Released: February 1st 1996
“The story itself was a fairly standard one, but the setting and SEP’s fantastic writing is what sets Kiss An Angel apart from other books in this genre”
~ Under the Covers
Daisy Devereaux has two choices, marry the man her father picks out for her…or go to jail. Now, she is at the alter and can’t quite remember her groom’s name. But, despite a rocky start, she’s determined to make something out of this marriage, even if her handsome yet grim new husband thinks she is flighty and useless.
There’s just something about Susan Elizabeth Phillips. She has a magical way with words, which I have found are perfect for two things:
- Making me laugh
- Pulling me out of a book funk
This may seems like trivial things, but as anyone in the midst of a book funk will tell you, it’s priceless. However, even when I am in a voracious book mood these book never fail to please, like I said, there’s just something about SEP. She manages to mix the ridiculous, with the emotional and romantic and create something special, which is exactly what she has done with Kiss An Angel.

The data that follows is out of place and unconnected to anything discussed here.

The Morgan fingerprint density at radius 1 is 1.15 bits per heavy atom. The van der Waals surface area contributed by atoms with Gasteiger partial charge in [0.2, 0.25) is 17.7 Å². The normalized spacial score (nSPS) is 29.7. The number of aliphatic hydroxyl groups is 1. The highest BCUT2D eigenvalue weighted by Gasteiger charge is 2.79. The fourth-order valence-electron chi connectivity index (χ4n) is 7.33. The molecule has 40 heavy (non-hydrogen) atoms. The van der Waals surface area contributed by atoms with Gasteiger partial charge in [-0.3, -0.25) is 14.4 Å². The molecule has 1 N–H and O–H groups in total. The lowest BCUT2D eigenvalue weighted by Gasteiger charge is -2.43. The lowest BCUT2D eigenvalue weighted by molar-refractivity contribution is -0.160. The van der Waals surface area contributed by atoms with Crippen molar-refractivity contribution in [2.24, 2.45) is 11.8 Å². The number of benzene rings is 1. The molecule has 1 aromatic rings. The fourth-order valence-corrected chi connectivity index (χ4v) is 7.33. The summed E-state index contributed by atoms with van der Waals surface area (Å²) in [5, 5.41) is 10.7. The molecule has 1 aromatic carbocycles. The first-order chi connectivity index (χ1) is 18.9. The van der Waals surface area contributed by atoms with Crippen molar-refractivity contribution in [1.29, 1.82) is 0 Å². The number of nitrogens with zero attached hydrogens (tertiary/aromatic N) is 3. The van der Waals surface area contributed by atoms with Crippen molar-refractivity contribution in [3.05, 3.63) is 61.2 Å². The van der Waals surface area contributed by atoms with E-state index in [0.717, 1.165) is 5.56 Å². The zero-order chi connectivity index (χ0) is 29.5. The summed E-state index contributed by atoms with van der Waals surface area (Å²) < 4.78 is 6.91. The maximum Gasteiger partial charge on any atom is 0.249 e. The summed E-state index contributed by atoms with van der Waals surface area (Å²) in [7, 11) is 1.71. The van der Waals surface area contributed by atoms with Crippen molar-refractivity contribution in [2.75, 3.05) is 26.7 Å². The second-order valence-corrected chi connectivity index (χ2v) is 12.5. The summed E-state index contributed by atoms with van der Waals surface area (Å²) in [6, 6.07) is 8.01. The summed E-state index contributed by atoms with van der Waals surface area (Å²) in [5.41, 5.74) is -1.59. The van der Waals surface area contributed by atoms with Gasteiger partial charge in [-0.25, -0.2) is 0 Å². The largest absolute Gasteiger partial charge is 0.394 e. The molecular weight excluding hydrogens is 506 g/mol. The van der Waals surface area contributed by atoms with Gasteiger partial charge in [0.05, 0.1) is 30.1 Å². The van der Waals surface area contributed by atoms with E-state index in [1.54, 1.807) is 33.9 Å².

Normally, I don’t have much sympathy with poor little rich boy/girls when I am reading, however, there is just something so charming about Daisy. Life throws obstacle after obstacle at her, and yet she soldiers on with a smile on her face, it’s impossible not to fall in love with that kind of heroine. As for Alex, our hero, I grew to like him as well, but I didn’t find him quite as memorable as Daisy. I did like them together though, it was a case of opposites attract, Daisy was outgoing and cheerful and Alex was a little storm cloud *ahem* I mean a broody male. Together though, they had a lot of chemistry, he bullied the bravery and guts out of her, and she brought in the laughter and fun. It was an odd combination, and yet it worked beautifully.
The setting in this was unique as well as Alex drags Daisy to a travelling circus where she, with her phobia of animals, is left in charge of the baby elephants…and a tiger. It seems strange, and unlikely, which it is, and yet it was all part of Daisy’s characters growth and I found myself looking forward to her interactions with the animals just as much as the romance in the novel.
The story itself was a fairly standard one, but the setting and SEP’s fantastic writing is what sets Kiss An Angel apart from other books in this genre. So, if you are after a book that’s going to leave you with a smile on your face (and the urge to adopt a baby elephant) then you need to pick this up immediately.
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